Culture

Bode Miller Apologizes for Saying Marriage May Have Hurt Female Skier's Performance

Bode Miller of the United States speaks to the media during a press conference following the Ladies' Downhill Training on February 2, 2015 in Beaver Creek, Colorado. (Photo by Doug Pensinger/Getty Images)

In one of the stupidest non-controversy controversies of the 2018 Winter Olympics—and there have been a lot of them—gold medal winner and NBC analyst Bode Miller is under fire for a comment he made about a female skier’s marriage.

During Austrian skier Anna Veith’s run in the women’s giant slalom event, Miller noted how “challenging” it is for married skiers to compete.

“The knee is certainly an issue,” Miller said, referring to Veith’s 2016 ACL injury. “I want to point out she also got married. And it’s historically very challenging to race on the World Cup with a family or being married. Not to blame the spouses, but I just want to toss it out there that it may be her husband’s fault.”

Veith finished 15th in her first run on Wednesday and 4th in her second, keeping her off the medal podium.

Of course, social media was lit up with people who don’t understand the challenges of marriage and a collective Internet nervous breakdown ensued.

Miller, of course, was “forced” to apologize for his transgression in the wake of the “controversy,” claiming that it was an “ill-advised attempt at a joke”

“I do apologize,” he said. “I was an athlete that competed after marriage, and I know how beneficial it is. I know the support team you need. On Valentine’s Day, I did not mean to throw spouses under the bus, and I’m going to be hearing it from my wife, I know.”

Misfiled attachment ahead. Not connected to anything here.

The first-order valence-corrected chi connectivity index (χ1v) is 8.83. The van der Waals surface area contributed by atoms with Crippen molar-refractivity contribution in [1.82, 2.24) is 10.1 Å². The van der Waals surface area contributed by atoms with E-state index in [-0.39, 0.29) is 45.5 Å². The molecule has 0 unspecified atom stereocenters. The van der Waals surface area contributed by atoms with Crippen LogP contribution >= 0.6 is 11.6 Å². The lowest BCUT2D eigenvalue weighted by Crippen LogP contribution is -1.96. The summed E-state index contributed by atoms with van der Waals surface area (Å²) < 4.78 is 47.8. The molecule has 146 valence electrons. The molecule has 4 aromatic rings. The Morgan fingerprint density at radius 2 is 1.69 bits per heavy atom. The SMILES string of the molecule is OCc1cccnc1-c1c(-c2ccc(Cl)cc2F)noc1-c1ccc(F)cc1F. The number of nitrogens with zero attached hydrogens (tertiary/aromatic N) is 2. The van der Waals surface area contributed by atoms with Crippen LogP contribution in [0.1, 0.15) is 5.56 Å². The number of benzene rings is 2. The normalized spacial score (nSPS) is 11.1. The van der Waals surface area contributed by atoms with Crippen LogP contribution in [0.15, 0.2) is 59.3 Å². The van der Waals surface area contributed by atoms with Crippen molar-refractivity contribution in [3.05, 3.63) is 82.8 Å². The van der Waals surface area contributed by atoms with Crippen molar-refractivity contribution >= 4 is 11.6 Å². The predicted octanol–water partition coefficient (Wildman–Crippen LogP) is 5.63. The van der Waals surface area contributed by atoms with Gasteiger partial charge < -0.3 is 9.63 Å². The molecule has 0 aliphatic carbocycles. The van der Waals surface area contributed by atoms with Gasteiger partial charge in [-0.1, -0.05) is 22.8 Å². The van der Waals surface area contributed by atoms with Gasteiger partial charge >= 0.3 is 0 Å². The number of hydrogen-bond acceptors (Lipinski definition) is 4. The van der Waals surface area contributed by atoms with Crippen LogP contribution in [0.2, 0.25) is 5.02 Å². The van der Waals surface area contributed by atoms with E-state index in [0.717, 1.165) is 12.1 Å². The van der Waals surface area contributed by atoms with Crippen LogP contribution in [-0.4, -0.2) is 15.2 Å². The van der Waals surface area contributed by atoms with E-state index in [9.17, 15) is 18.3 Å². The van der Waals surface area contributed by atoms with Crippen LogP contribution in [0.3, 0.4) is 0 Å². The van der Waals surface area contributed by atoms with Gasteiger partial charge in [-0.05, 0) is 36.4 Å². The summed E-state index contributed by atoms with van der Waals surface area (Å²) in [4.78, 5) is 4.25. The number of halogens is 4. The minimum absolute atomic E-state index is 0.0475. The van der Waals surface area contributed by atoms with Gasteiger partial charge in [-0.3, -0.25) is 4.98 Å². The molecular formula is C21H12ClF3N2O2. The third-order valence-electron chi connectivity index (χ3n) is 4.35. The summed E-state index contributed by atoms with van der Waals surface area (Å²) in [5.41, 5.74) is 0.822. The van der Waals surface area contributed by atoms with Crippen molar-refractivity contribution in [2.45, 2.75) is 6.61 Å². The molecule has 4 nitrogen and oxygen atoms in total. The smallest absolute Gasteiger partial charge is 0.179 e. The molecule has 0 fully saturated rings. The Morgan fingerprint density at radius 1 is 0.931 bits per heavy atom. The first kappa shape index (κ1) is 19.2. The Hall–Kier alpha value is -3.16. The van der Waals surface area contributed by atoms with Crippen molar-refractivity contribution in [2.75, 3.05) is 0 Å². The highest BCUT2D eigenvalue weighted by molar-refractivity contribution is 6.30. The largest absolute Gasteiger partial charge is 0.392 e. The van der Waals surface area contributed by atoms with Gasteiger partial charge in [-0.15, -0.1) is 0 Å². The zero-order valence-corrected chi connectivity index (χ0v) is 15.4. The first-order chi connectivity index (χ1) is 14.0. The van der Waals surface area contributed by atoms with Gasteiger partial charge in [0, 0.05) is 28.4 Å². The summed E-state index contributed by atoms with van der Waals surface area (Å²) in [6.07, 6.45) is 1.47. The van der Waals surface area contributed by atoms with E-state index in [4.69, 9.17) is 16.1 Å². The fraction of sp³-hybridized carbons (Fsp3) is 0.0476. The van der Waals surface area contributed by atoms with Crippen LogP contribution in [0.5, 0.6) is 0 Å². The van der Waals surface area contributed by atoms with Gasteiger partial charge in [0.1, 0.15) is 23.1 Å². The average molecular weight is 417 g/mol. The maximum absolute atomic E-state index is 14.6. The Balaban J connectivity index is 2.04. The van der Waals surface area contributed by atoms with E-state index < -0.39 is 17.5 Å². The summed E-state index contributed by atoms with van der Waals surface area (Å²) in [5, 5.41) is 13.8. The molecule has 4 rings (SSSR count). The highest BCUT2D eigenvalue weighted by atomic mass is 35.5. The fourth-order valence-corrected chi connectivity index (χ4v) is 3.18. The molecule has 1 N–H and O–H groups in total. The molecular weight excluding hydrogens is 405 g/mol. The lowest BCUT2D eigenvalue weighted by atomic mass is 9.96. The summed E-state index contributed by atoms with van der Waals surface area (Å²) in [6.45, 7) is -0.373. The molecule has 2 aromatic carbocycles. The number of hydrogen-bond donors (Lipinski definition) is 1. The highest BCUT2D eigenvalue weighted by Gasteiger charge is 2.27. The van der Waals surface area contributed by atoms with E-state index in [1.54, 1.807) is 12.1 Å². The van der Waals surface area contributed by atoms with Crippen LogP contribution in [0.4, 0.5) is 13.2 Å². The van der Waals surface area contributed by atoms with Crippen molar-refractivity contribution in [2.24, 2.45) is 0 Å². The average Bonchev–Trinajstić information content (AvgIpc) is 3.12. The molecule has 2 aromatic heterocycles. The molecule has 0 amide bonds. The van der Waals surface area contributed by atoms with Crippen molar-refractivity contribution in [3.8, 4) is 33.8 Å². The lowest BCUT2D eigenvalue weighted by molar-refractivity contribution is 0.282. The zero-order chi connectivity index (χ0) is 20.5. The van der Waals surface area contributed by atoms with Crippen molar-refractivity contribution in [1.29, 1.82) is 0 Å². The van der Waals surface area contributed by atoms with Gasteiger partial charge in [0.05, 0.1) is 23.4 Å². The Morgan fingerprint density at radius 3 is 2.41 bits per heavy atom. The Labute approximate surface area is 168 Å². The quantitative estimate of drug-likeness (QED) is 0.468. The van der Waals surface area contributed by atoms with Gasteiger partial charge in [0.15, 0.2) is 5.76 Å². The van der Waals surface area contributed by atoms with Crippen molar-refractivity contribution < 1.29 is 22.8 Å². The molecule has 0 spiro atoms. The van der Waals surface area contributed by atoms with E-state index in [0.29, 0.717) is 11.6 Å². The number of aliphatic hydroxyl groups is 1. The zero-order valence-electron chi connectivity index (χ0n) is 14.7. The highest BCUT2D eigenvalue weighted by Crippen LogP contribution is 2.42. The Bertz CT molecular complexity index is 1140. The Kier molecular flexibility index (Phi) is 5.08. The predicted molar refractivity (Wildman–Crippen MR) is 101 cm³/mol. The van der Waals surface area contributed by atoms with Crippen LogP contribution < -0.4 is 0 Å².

Not everyone was upset with the comment, though:

At the risk of reading too much into Miller’s comments, allow me to do just that.

First, I’m not sure the comment was a joke (except for the quip about her husband at the end). I wouldn’t be surprised if high-performance athletes regularly discuss the effects of marriage on performance. It’s quite possible that what Miller said just spilled over from prior debates and conversations with friends and fellow skiers.

Second, of course marriage is going to have an effect on how you perform your job — and not just for athletes. For some, it enhances performance, for others, it’s a distraction. Sports like skiing pose a particular challenge with their grueling travel schedules and rigorous training regimens. It’s not a crime to point that out (I suspect the people who do think it’s a crime are the same people who keep telling us that gender is a social construct so shut up).

Finally, can everyone please knock it off with all these fake controversies and freak-outs? Just enjoy the Olympics without the nervous breakdowns and virtue signaling. Thank you.

Follow me on Twitter: @pbolyard